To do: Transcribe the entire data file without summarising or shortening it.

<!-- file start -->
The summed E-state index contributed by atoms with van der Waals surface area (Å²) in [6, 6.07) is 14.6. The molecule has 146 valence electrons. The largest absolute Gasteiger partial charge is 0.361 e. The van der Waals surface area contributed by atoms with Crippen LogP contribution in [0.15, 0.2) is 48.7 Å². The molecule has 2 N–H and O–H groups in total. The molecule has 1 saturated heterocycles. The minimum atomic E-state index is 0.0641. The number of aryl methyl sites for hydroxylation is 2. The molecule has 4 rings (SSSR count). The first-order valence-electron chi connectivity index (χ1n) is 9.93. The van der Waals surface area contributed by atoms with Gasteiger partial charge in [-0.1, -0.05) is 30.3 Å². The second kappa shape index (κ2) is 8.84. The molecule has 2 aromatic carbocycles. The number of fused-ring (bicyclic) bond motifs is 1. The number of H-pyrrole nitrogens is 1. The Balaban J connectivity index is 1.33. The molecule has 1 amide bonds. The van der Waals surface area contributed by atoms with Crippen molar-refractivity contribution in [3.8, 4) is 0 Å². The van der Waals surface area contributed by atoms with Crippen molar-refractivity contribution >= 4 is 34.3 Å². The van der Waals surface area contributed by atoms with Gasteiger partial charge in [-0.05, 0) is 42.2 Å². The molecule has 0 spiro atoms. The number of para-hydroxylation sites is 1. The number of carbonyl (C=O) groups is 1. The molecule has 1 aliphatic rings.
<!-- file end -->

The summed E-state index contributed by atoms with van der Waals surface area (Å²) in [6, 6.07) is 14.6. The molecule has 146 valence electrons. The largest absolute Gasteiger partial charge is 0.361 e. The van der Waals surface area contributed by atoms with Crippen LogP contribution in [0.15, 0.2) is 48.7 Å². The molecule has 2 N–H and O–H groups in total. The molecule has 1 saturated heterocycles. The minimum atomic E-state index is 0.0641. The number of aryl methyl sites for hydroxylation is 2. The molecule has 4 rings (SSSR count). The first-order valence-electron chi connectivity index (χ1n) is 9.93. The van der Waals surface area contributed by atoms with Gasteiger partial charge in [-0.1, -0.05) is 30.3 Å². The second kappa shape index (κ2) is 8.84. The molecule has 2 aromatic carbocycles. The number of fused-ring (bicyclic) bond motifs is 1. The number of H-pyrrole nitrogens is 1. The Balaban J connectivity index is 1.33. The molecule has 1 amide bonds. The van der Waals surface area contributed by atoms with Crippen molar-refractivity contribution in [3.8, 4) is 0 Å². The van der Waals surface area contributed by atoms with Crippen molar-refractivity contribution >= 4 is 34.3 Å². The van der Waals surface area contributed by atoms with Gasteiger partial charge in [-0.05, 0) is 42.2 Å². The molecule has 0 spiro atoms. The number of para-hydroxylation sites is 1. The number of carbonyl (C=O) groups is 1. The molecule has 1 aliphatic rings.